École du management et de l’innovation, Master in Communications, Media and Creative Industries Teachers : Olivier MAUCO (Co-fondateur, associé, The Good Drive). Prerequisite : Knowledge in Media studies and communication analysis ; practice of videogames ; interest in new technology ; understanding of digital issues. Pedagogical format : Seminar Course validation : Because producing games is a collective matter mobilizing individual skills. Individual : 15 minutes on a subject related to the course : article or book resumé, a game content analysis, a case study, a speciﬁc market (40%) + participation (10%). Collective : with a team of 5, you will present a game project : one page game concept, market analysis, funding and investment opportunities, production planning, communication strategy, public relation agenda (50%). Workload : For each course, student will have to read a chapter / book / article or to play a game (required readings / games). Pedagogical method : Each course will develop a speciﬁc component of game industry with a theoretical and practical approach. First part : two oral presentations by student, one dealing with a market issue (case study, market area, public issues, etc.), the other with a speciﬁc product (a game, a device). Second part : classical course. Some will hold a special speaker from the industry (to be determined). Course Description : Videogames have been a major entertainment industry for years, leading mass market technological changes and new cultural practices. Each kind of game introduces a speciﬁc production process, a specialized market, new design forms, emerging practices. This course aims to analyse their plurality and transformations : from arcade games to alternate/virtual reality. At the end of the course, you will be able to understand what videogames are and how they are produced and designed. Required reading : Kline (Stephen), Dyer-Whiteford (Nick) et de Peuters (Greig), “Part two : Histories : the making of a new medium”, in Digital Play. The interaction of Technology, Culture and Marketing, McGill-Queen's University Press, 2003, pp. 79 - 193 ; Bogost (Ian), « The rhetoric of videogames » in Salen (Katie), dir., The ecology of play. Connecting Youth, game and learning, MIT Press, 2001 ; Mauco (Olivier), Jeux vidéo : hors de contrôle ?, éditions Questions Théoriques, 2014 ; Frasca (Gonzalo), « Simulation versus narrative. Introduction to ludology », in Wolf (Mark), et Perron (Bernard), The videogame theory reader, Taylor and Francis Book, 2003 ; Peterson (Richard A.), Berger (David G.), « Cycles in Symbol Production : The Case of Popular Music », American Sociological Review, 1975, vol. 40, n°2, pp. 158-173.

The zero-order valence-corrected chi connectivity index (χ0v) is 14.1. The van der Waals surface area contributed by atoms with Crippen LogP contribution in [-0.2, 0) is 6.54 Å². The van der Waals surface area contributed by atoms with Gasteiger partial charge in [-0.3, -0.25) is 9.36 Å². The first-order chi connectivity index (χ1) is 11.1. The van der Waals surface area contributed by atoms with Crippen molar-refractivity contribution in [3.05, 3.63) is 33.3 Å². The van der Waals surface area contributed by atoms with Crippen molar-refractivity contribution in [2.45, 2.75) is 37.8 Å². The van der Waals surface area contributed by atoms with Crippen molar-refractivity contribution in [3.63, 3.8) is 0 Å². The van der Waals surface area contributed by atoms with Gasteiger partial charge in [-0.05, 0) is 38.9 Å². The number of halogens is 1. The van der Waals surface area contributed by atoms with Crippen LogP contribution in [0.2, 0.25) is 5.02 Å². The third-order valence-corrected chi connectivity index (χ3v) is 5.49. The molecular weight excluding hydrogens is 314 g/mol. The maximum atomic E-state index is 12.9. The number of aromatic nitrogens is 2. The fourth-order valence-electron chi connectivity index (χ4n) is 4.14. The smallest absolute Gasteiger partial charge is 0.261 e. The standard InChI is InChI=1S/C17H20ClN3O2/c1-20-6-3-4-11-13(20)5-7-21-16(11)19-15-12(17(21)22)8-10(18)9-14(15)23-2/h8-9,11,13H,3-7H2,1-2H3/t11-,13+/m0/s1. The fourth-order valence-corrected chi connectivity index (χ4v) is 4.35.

TOOLS FOR CREATING BRAND PREFERENCE
Semester : Autumn Number of hours : 12 Language of tuition : English
Teachers : Dana PHILP (Co-Founder and President, Quelle Belle Journée, advertising agency). Prerequisite : English level 4. Pedagogical format : Workshop Course validation : 60% lecture / 40% class participation and discussion. Workload : Starting with the second session, students will be asked to bring in examples (good and bad) which incorporate learning from the prior session to share and discuss with the group. At the end of the workshop, there will also be a ﬁnal case study required which incorporates the different learning over the course of the program. Pedagogical method : 6 x 2-hour workshops. Course Description : “Big brands don't have customers, they have fans.” Today we live in a world of choice. One could argue even too much choice. For a brand, the only way to win is to be preferred. In this workshop, we will explore the various ways in which brands create preference from tangible product differences to less tangible tools like “tone of voice” to the use of role models or celebrity icons. Required reading : Burr, (Chandler), The Perfect Scent : A Year Inside the Perfume Industry in Paris and New York. As you are likely to have your ﬁll of advertising manuals, this is a wonderful real-life